Skip to yearly menu bar Skip to main content


Machine Learning For Healthcare (MLHC)

Theofanis Karaletsos · Rajesh Ranganath · Suchi Saria · David Sontag

510 bd

Fri 11 Dec, 5:30 a.m. PST

Recent years have seen an unprecedented rise in the availability and size of collections of clinical data such as electronic health records. These rich data sources present opportunities to apply and develop machine learning methods to solve problems faced by clinicians and to usher in new forms of medical practice that would otherwise be infeasible. The aim of this workshop is to foster discussions between machine learning researchers and clinicians of how machine learning can be used to address fundamental problems in health care.

Of particular interest to this year’s workshop is statistical modeling. The role of modeling in healthcare is two-fold. First, it provides clinicians with a tool to aid exploration of hypotheses in a data-driven way. Second, it furnishes evidence-based clinically actionable predictions. Examples include machine learning of disease progression models, where patients and diseases are characterized by states that evolve over time, or dose-response models, where the treatment details involving complex and often combinatorial therapies can be inferred in a data driven way to optimally treat individual patients. Such methods face many statistical challenges such as accounting for confounding effects like socioeconomic backgrounds or genetic alterations in subpopulations. Causal models learned from large collections of patient records, coupled with detailed patient specific data, enable precision medicine, wherein the models become in-silico testbeds for testing hypotheses for a single patient.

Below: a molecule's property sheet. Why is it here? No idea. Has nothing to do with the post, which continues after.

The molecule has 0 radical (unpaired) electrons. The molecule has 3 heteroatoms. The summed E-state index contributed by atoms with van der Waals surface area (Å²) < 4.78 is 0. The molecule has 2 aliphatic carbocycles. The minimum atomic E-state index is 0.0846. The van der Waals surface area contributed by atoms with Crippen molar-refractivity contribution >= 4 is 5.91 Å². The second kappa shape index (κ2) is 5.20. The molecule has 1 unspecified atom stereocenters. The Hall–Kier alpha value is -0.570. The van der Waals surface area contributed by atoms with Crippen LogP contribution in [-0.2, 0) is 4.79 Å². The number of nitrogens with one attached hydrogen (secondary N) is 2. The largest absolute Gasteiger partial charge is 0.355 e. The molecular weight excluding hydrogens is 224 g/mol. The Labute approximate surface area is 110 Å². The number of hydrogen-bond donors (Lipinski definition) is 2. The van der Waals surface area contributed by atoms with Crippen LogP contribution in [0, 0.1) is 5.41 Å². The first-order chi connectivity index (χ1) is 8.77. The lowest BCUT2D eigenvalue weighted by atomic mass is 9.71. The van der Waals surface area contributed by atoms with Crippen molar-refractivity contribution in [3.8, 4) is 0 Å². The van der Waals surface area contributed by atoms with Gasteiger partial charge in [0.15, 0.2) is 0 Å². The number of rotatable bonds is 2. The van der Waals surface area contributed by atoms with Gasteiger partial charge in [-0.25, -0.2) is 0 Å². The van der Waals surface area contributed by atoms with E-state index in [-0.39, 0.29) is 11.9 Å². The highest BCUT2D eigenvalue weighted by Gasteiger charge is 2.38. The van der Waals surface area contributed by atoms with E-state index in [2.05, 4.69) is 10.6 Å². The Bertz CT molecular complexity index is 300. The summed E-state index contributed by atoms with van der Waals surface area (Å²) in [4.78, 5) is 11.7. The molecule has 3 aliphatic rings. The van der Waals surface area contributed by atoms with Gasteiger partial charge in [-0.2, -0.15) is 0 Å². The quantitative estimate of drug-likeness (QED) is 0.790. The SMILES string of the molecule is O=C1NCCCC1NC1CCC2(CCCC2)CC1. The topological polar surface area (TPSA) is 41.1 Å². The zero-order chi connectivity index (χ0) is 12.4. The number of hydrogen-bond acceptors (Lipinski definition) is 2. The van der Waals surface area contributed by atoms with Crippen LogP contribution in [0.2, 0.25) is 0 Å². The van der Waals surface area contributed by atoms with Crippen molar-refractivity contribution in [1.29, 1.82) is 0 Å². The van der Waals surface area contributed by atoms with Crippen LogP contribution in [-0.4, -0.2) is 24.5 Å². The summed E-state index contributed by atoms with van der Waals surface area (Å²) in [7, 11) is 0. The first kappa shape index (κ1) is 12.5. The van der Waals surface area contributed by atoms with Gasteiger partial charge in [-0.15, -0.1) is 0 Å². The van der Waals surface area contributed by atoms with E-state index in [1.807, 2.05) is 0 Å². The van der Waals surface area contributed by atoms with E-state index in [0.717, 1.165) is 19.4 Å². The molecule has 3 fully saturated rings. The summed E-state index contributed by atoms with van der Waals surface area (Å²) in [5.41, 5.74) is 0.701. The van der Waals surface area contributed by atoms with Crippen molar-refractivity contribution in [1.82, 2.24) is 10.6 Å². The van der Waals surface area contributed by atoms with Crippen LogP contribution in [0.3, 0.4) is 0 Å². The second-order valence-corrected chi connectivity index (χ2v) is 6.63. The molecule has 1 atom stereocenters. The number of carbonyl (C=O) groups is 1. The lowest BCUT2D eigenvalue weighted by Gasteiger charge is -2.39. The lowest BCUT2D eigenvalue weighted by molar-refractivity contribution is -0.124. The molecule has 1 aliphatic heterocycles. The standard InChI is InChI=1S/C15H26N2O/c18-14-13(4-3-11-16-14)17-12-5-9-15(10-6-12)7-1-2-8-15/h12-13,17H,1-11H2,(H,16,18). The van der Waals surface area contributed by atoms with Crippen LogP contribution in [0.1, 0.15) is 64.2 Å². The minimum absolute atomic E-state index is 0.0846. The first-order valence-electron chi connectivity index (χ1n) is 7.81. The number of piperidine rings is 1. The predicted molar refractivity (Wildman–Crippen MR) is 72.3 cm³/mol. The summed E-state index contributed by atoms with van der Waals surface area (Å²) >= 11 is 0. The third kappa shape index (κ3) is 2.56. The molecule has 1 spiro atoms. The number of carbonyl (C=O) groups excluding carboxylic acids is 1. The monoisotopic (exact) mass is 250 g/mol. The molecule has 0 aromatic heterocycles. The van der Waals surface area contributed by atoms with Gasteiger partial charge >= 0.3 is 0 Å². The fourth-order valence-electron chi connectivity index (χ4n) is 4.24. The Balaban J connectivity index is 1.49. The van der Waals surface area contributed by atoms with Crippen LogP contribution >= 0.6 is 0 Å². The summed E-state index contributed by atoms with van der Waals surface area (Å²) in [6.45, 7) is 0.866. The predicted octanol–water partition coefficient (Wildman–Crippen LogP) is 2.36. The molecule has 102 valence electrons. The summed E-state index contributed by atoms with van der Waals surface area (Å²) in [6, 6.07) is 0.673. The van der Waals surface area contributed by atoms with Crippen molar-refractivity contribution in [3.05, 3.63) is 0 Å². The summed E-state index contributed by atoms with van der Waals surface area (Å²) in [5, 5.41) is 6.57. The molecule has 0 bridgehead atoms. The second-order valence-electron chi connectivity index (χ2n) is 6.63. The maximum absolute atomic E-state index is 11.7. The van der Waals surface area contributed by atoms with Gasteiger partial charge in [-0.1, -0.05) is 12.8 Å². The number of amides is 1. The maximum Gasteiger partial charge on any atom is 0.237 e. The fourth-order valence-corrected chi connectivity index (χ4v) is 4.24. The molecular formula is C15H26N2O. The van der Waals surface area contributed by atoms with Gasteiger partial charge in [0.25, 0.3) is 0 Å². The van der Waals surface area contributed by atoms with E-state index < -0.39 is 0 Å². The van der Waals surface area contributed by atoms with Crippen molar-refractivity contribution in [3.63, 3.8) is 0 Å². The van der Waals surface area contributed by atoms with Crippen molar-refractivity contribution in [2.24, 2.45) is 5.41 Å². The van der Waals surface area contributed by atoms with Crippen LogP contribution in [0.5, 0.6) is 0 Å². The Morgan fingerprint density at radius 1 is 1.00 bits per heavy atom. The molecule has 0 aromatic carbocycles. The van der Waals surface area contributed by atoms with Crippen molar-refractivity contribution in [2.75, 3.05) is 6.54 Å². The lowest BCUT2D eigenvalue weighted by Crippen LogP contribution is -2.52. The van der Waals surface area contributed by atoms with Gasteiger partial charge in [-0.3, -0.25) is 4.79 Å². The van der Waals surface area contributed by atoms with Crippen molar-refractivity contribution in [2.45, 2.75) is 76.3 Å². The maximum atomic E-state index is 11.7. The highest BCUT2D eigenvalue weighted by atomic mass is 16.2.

In this workshop we bring together clinicians and machine learning researchers working on healthcare solutions. The goal is to have a discussion to understand clinical needs and the technical challenges presented by the needs including interpretable techniques which can adapt to noisy, dynamic environments and the biases inherent in the data due to being generated by the current standard of care.

Part of our workshop includes a clinician pitch. This clinician pitch will be a general call disseminated to clinicians asking for a five minute presentation of problems they are trying to solve based on empirical data. The problem presentations will followed by a discussion between invited clinicians and attending ML-researchers to help refine them and understand how machine learning will play a role in solving them. Finally, the pitch plays a secondary role of fostering new collaborations between machine learning researchers and clinicians: an important step for machine learning’s role in healthcare.

We invite submissions of 2-page abstracts for poster contributions to the workshops and for short contributed talks. Topics of interest are: models for diseases and clinical data, temporal models, Markov decision processes for clinical decision support, multi-scale data-integration, issues with missing data, uncertainty and uncertainty propagation, non-i.i.d. structure in the data, critique of models, causality, model biases and transfer learning for healthcare.

Live content is unavailable. Log in and register to view live content

Timezone: America/Los_Angeles


Log in and register to view live content